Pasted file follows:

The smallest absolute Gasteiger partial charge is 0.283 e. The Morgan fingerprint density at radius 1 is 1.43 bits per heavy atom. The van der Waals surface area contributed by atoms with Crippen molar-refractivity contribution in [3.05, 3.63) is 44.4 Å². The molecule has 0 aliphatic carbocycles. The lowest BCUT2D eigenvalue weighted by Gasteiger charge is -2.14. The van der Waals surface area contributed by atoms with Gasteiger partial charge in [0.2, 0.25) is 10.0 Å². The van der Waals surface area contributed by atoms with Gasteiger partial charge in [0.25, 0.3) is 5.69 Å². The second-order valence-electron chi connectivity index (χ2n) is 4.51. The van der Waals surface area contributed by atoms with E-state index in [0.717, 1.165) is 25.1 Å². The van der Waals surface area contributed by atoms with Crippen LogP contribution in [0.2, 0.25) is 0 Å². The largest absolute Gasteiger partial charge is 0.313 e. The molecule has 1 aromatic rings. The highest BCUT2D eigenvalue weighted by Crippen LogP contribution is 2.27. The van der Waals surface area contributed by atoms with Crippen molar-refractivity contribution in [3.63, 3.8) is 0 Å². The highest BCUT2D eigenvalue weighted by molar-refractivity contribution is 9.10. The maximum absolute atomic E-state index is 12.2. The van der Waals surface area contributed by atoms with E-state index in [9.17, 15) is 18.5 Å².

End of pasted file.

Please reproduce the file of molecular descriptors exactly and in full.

The smallest absolute Gasteiger partial charge is 0.283 e. The Morgan fingerprint density at radius 1 is 1.43 bits per heavy atom. The van der Waals surface area contributed by atoms with Crippen molar-refractivity contribution in [3.05, 3.63) is 44.4 Å². The molecule has 0 aliphatic carbocycles. The lowest BCUT2D eigenvalue weighted by Gasteiger charge is -2.14. The van der Waals surface area contributed by atoms with Gasteiger partial charge in [0.2, 0.25) is 10.0 Å². The van der Waals surface area contributed by atoms with Gasteiger partial charge in [0.25, 0.3) is 5.69 Å². The second-order valence-electron chi connectivity index (χ2n) is 4.51. The van der Waals surface area contributed by atoms with E-state index in [0.717, 1.165) is 25.1 Å². The van der Waals surface area contributed by atoms with Crippen LogP contribution in [0.2, 0.25) is 0 Å². The largest absolute Gasteiger partial charge is 0.313 e. The molecule has 1 aromatic rings. The highest BCUT2D eigenvalue weighted by Crippen LogP contribution is 2.27. The van der Waals surface area contributed by atoms with Crippen molar-refractivity contribution in [3.63, 3.8) is 0 Å². The highest BCUT2D eigenvalue weighted by molar-refractivity contribution is 9.10. The maximum absolute atomic E-state index is 12.2. The van der Waals surface area contributed by atoms with E-state index in [9.17, 15) is 18.5 Å².